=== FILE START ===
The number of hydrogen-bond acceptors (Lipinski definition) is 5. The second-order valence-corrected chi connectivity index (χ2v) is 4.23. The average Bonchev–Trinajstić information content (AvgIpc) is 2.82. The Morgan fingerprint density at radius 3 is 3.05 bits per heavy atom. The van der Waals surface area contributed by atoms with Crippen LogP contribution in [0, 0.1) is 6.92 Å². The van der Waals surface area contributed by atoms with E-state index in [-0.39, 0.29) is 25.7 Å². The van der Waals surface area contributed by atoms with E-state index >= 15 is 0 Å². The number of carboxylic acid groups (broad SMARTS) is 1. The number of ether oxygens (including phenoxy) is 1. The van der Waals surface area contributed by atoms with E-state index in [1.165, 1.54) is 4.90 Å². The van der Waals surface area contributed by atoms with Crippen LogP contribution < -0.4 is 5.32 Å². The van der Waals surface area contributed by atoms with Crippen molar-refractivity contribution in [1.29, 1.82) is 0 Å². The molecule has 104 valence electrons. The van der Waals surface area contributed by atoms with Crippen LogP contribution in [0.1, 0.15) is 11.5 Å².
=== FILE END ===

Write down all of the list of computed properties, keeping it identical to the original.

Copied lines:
The number of hydrogen-bond acceptors (Lipinski definition) is 5. The second-order valence-corrected chi connectivity index (χ2v) is 4.23. The average Bonchev–Trinajstić information content (AvgIpc) is 2.82. The Morgan fingerprint density at radius 3 is 3.05 bits per heavy atom. The van der Waals surface area contributed by atoms with Crippen LogP contribution in [0, 0.1) is 6.92 Å². The van der Waals surface area contributed by atoms with E-state index in [-0.39, 0.29) is 25.7 Å². The van der Waals surface area contributed by atoms with E-state index >= 15 is 0 Å². The number of carboxylic acid groups (broad SMARTS) is 1. The number of ether oxygens (including phenoxy) is 1. The van der Waals surface area contributed by atoms with E-state index in [1.165, 1.54) is 4.90 Å². The van der Waals surface area contributed by atoms with Crippen LogP contribution < -0.4 is 5.32 Å². The van der Waals surface area contributed by atoms with Crippen molar-refractivity contribution in [1.29, 1.82) is 0 Å². The molecule has 104 valence electrons. The van der Waals surface area contributed by atoms with Crippen LogP contribution in [0.1, 0.15) is 11.5 Å².